by AZALEA AZUAR / pic by RAZAK GHAZALI
MANY Malaysians want a more flexible working arrangement which includes working from home as well as in the office once the pandemic is over.
This group made up 48% of respondents in Randstad Malaysia’s Workmonitor survey recently.
The survey also revealed that respondents want flexibility to shift their working hours (17%), to permanently work from home (14%), to work in an office or outside the home (10%), to work from home whenever they feel like it (6%) and to work remotely from anywhere like a digital nomad (4%).
Randstad Malaysia head of operations Fahad Naeem said flexible working policies can help reduce stress levels and boost morale, as employees are able to find a way to strike a balance between their work and personal lives.
“However, remote working can also cost the organisation its culture as it can be difficult to foster relationships and replicate the energy required for effective collaborations.
“Companies will need to take small steps towards finding a balanced strategy that can both retain its culture and meet employees’ expectations,” he said in a statement.
Many employers have also sped up on digitalisation to equip their staff with adequate hardware and software for remote working.
Moreover, four in five respondents (82%) felt that their companies are ready to embrace digitalisation, while eight in 10 respondents felt that their employers are mentally and emotionally supporting them through the hardships of this pandemic.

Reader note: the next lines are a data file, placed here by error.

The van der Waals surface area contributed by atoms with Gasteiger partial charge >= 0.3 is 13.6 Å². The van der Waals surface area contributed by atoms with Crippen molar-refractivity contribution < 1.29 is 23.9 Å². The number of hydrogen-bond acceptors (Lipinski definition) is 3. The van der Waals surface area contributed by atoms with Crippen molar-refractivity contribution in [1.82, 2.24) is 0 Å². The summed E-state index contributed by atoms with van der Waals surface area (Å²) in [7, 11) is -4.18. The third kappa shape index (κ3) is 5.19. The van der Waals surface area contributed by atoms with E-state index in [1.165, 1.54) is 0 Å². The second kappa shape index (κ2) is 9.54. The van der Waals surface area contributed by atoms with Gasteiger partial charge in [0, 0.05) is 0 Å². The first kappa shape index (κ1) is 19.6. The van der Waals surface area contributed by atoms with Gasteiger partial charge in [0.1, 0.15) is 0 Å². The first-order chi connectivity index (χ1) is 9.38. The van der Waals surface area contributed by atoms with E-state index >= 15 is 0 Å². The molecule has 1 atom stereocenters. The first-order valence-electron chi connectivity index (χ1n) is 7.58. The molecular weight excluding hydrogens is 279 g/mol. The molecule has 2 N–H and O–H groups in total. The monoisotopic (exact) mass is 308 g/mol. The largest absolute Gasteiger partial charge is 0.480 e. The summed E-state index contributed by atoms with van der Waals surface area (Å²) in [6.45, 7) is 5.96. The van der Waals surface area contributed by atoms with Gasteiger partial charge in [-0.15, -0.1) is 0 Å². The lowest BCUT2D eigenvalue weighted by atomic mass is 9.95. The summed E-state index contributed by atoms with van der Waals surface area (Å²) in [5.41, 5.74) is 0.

“Limited social interactions and heightened fears about the virus can raise serious health issues.
“This could also be exacerbated by the blurring lines between work and life which may result in what feels like a long continuous day,” added Fahad.
He said employees are more likely to approach their managers for help and guidance to manage their stress levels during difficult situations.
“Companies that take the effort to invest in their employees’ health will see an increase in work productivity, reduced absenteeism and higher engagement levels at work,” he added.
Fahad also believed that ensuring the mental and physical wellbeing of the staff is an organisation-wide effort and employees need to bring up their problems to the human resources teams so they can invest in the right programmes and healthcare packages to boost their employees’ wellbeing.
“For example, the younger generation can be involved in driving mental health awareness campaigns to destigmatise it, which would encourage more of their colleagues to speak out and seek professional help,” he said.
One in three respondents hope that their employers would provide employee assistance programmes after Covid-9, while two respondents expect their employers to have good health policies and safety protocols (52%), and access to health insurance (51%).
The survey was conducted in October last year across 34 markets worldwide with a minimum of 400 respondents in each market.
It highlighted the greatest concerns and challenges candidates are faced with.